Hobhouse, John Cam
John Cam Hobhouse, 1st Baron Broughton GCB, PC, FRS (27 June 1786 – 3 June 1869), known as Sir John Hobhouse, Bt, from 1831 to 1851, was a British politician and memoirist.Autograph Slip Writing Signed, 1835 - 4 x 2 1/2 written in blk ink on 'wove' paper with a center stan nice and rich 'age-tonning' in lettering overall, fine condition.
"On his return he threw himself into politics with great energy as an advanced Radical, and wrote various pamphlets, for one of which he was in 1819 imprisoned in Newgate. Also in that year, he spoke the following Lincolnesque words: "I am a man chosen for the people, by the people; and, if elected, I will do no other business than that of the people." In 1820, he entered Parliament, sitting for Westminster.
Hobhouse is credited with the invention of the phrase His Majesty's (Loyal) Opposition made in 1826 during a speech in the House of Commons. After the Whigs gained power in 1830 he served under Lord Grey as Secretary at War between 1832 and 1833, as Chief Secretary for Ireland in 1833 and as First Commissioner of Woods and Forests in 1834. He was later President of the Board of Control under Lord Melbourne between 1835 and 1841 and under Lord John Russell between 1846 and 1852. He was sworn of the Privy Council in 1832 and raised to the peerage as Baron Broughton, of Broughton-de-Gyfford in the County of Wiltshire, in 1851.6 In 1852 he was also made a Knight Grand Cross of the Order of the Bath (GCB).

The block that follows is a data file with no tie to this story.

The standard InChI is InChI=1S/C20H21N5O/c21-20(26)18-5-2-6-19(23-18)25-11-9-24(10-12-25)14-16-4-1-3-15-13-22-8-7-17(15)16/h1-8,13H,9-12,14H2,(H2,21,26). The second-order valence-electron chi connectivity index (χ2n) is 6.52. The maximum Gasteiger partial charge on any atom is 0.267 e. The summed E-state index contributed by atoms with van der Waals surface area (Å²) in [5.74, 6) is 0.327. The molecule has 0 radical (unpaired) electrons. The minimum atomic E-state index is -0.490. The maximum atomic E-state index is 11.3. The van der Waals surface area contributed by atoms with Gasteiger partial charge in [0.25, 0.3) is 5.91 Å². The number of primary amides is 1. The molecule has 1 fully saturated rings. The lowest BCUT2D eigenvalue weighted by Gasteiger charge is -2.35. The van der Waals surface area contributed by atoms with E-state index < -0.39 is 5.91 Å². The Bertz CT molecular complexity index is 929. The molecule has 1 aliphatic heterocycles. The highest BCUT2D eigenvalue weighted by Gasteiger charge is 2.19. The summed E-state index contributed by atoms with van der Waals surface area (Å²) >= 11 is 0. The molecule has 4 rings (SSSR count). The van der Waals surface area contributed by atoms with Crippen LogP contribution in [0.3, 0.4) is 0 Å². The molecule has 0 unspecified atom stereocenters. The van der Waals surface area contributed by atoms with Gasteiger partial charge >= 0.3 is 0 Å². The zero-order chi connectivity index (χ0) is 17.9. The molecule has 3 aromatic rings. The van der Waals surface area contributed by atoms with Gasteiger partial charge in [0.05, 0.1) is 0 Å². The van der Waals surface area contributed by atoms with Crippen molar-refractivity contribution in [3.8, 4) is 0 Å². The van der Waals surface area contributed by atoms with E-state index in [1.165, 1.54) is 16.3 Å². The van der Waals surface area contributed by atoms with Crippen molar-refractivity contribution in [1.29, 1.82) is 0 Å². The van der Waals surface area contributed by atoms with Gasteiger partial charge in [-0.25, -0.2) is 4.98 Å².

He published Journey through Albania (1813), Historical Illustrations of the Fourth Canto of Childe Harold (1818), and Recollections of a Long Life (1865), for private circulation, and he left in MS. Diaries, Correspondence, and Memoranda, etc., not to be opened till 1900, extracts from which were published by his daughter, Lady Dorchester, also under the title of Recollections from a Long Life (1909)."